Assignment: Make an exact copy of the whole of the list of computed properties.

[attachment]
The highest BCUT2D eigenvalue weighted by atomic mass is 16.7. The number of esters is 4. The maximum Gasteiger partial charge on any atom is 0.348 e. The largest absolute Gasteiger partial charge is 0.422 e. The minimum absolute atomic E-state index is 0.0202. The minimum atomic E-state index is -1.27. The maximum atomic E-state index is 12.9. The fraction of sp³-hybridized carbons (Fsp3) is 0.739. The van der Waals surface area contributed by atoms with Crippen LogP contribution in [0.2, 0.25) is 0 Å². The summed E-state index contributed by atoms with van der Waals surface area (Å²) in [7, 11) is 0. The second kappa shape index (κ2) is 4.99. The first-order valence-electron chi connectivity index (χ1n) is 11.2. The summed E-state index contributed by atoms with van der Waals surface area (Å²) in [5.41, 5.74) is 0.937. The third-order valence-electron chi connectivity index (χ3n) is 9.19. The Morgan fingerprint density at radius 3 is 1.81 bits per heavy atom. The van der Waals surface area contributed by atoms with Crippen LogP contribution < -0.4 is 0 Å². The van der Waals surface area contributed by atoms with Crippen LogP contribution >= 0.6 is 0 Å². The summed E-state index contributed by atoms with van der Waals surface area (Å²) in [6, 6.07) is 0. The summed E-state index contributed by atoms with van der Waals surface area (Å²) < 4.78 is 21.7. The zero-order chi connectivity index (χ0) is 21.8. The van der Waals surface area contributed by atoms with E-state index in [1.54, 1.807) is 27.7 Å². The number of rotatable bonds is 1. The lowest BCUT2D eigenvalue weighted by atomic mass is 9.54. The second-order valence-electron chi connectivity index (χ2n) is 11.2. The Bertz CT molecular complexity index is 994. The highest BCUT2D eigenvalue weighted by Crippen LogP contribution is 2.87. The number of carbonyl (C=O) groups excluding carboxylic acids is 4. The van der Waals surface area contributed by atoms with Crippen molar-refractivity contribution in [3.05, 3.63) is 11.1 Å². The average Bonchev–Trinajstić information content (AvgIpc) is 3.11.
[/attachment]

The highest BCUT2D eigenvalue weighted by atomic mass is 16.7. The number of esters is 4. The maximum Gasteiger partial charge on any atom is 0.348 e. The largest absolute Gasteiger partial charge is 0.422 e. The minimum absolute atomic E-state index is 0.0202. The minimum atomic E-state index is -1.27. The maximum atomic E-state index is 12.9. The fraction of sp³-hybridized carbons (Fsp3) is 0.739. The van der Waals surface area contributed by atoms with Crippen LogP contribution in [0.2, 0.25) is 0 Å². The summed E-state index contributed by atoms with van der Waals surface area (Å²) in [7, 11) is 0. The second kappa shape index (κ2) is 4.99. The first-order valence-electron chi connectivity index (χ1n) is 11.2. The summed E-state index contributed by atoms with van der Waals surface area (Å²) in [5.41, 5.74) is 0.937. The third-order valence-electron chi connectivity index (χ3n) is 9.19. The Morgan fingerprint density at radius 3 is 1.81 bits per heavy atom. The van der Waals surface area contributed by atoms with Crippen LogP contribution < -0.4 is 0 Å². The van der Waals surface area contributed by atoms with Crippen LogP contribution >= 0.6 is 0 Å². The summed E-state index contributed by atoms with van der Waals surface area (Å²) in [6, 6.07) is 0. The summed E-state index contributed by atoms with van der Waals surface area (Å²) < 4.78 is 21.7. The zero-order chi connectivity index (χ0) is 21.8. The van der Waals surface area contributed by atoms with E-state index in [1.54, 1.807) is 27.7 Å². The number of rotatable bonds is 1. The lowest BCUT2D eigenvalue weighted by atomic mass is 9.54. The second-order valence-electron chi connectivity index (χ2n) is 11.2. The Bertz CT molecular complexity index is 994. The highest BCUT2D eigenvalue weighted by Crippen LogP contribution is 2.87. The number of carbonyl (C=O) groups excluding carboxylic acids is 4. The van der Waals surface area contributed by atoms with Crippen molar-refractivity contribution in [3.05, 3.63) is 11.1 Å². The average Bonchev–Trinajstić information content (AvgIpc) is 3.11.